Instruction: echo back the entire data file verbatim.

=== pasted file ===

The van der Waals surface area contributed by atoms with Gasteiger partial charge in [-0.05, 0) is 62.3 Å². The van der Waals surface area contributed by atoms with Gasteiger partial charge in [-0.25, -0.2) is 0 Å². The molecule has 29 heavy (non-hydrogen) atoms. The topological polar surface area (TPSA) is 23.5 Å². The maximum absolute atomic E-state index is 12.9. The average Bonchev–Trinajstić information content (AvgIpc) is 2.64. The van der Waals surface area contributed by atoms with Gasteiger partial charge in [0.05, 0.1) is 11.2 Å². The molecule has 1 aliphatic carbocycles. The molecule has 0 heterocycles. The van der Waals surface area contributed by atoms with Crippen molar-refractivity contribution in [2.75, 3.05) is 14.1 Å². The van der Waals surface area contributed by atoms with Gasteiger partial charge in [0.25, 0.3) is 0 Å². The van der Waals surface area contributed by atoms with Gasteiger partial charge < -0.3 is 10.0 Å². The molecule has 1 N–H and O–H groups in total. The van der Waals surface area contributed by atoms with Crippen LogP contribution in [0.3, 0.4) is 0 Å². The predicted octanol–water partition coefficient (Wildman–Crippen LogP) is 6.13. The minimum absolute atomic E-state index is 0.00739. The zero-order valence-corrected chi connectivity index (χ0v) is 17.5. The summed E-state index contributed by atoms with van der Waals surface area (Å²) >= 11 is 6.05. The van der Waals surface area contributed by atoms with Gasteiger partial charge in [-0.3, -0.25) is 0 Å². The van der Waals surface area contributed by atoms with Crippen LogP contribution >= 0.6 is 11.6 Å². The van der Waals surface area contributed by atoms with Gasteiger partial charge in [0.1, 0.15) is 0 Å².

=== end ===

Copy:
The van der Waals surface area contributed by atoms with Gasteiger partial charge in [-0.05, 0) is 62.3 Å². The van der Waals surface area contributed by atoms with Gasteiger partial charge in [-0.25, -0.2) is 0 Å². The molecule has 29 heavy (non-hydrogen) atoms. The topological polar surface area (TPSA) is 23.5 Å². The maximum absolute atomic E-state index is 12.9. The average Bonchev–Trinajstić information content (AvgIpc) is 2.64. The van der Waals surface area contributed by atoms with Gasteiger partial charge in [0.05, 0.1) is 11.2 Å². The molecule has 1 aliphatic carbocycles. The molecule has 0 heterocycles. The van der Waals surface area contributed by atoms with Crippen molar-refractivity contribution in [2.75, 3.05) is 14.1 Å². The van der Waals surface area contributed by atoms with Gasteiger partial charge in [0.25, 0.3) is 0 Å². The van der Waals surface area contributed by atoms with Gasteiger partial charge < -0.3 is 10.0 Å². The molecule has 1 N–H and O–H groups in total. The van der Waals surface area contributed by atoms with Crippen LogP contribution in [0.3, 0.4) is 0 Å². The predicted octanol–water partition coefficient (Wildman–Crippen LogP) is 6.13. The minimum absolute atomic E-state index is 0.00739. The zero-order valence-corrected chi connectivity index (χ0v) is 17.5. The summed E-state index contributed by atoms with van der Waals surface area (Å²) >= 11 is 6.05. The van der Waals surface area contributed by atoms with Gasteiger partial charge in [-0.3, -0.25) is 0 Å². The van der Waals surface area contributed by atoms with Crippen LogP contribution >= 0.6 is 11.6 Å². The van der Waals surface area contributed by atoms with Gasteiger partial charge in [0.1, 0.15) is 0 Å².